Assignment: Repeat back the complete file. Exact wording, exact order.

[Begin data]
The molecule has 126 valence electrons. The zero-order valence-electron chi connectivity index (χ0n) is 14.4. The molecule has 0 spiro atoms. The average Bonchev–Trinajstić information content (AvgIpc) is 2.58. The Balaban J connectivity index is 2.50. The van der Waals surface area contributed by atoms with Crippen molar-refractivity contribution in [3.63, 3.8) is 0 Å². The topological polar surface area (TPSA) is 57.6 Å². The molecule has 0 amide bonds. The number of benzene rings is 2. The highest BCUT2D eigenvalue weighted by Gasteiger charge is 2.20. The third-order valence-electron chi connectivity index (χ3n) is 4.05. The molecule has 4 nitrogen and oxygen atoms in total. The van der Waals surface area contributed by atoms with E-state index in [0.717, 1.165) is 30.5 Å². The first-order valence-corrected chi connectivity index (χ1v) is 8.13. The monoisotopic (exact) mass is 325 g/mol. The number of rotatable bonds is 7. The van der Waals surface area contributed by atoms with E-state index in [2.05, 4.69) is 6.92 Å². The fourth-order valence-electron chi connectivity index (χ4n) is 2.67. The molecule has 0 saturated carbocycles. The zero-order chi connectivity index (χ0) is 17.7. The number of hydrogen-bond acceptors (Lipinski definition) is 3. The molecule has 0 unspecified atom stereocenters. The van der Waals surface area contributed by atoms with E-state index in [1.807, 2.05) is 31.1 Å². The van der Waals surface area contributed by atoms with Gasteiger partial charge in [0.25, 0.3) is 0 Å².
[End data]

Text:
The molecule has 126 valence electrons. The zero-order valence-electron chi connectivity index (χ0n) is 14.4. The molecule has 0 spiro atoms. The average Bonchev–Trinajstić information content (AvgIpc) is 2.58. The Balaban J connectivity index is 2.50. The van der Waals surface area contributed by atoms with Crippen molar-refractivity contribution in [3.63, 3.8) is 0 Å². The topological polar surface area (TPSA) is 57.6 Å². The molecule has 0 amide bonds. The number of benzene rings is 2. The highest BCUT2D eigenvalue weighted by Gasteiger charge is 2.20. The third-order valence-electron chi connectivity index (χ3n) is 4.05. The molecule has 4 nitrogen and oxygen atoms in total. The van der Waals surface area contributed by atoms with E-state index in [0.717, 1.165) is 30.5 Å². The first-order valence-corrected chi connectivity index (χ1v) is 8.13. The monoisotopic (exact) mass is 325 g/mol. The number of rotatable bonds is 7. The van der Waals surface area contributed by atoms with E-state index in [2.05, 4.69) is 6.92 Å². The fourth-order valence-electron chi connectivity index (χ4n) is 2.67. The molecule has 0 saturated carbocycles. The zero-order chi connectivity index (χ0) is 17.7. The number of hydrogen-bond acceptors (Lipinski definition) is 3. The molecule has 0 unspecified atom stereocenters. The van der Waals surface area contributed by atoms with E-state index in [1.807, 2.05) is 31.1 Å². The van der Waals surface area contributed by atoms with Gasteiger partial charge in [0.25, 0.3) is 0 Å².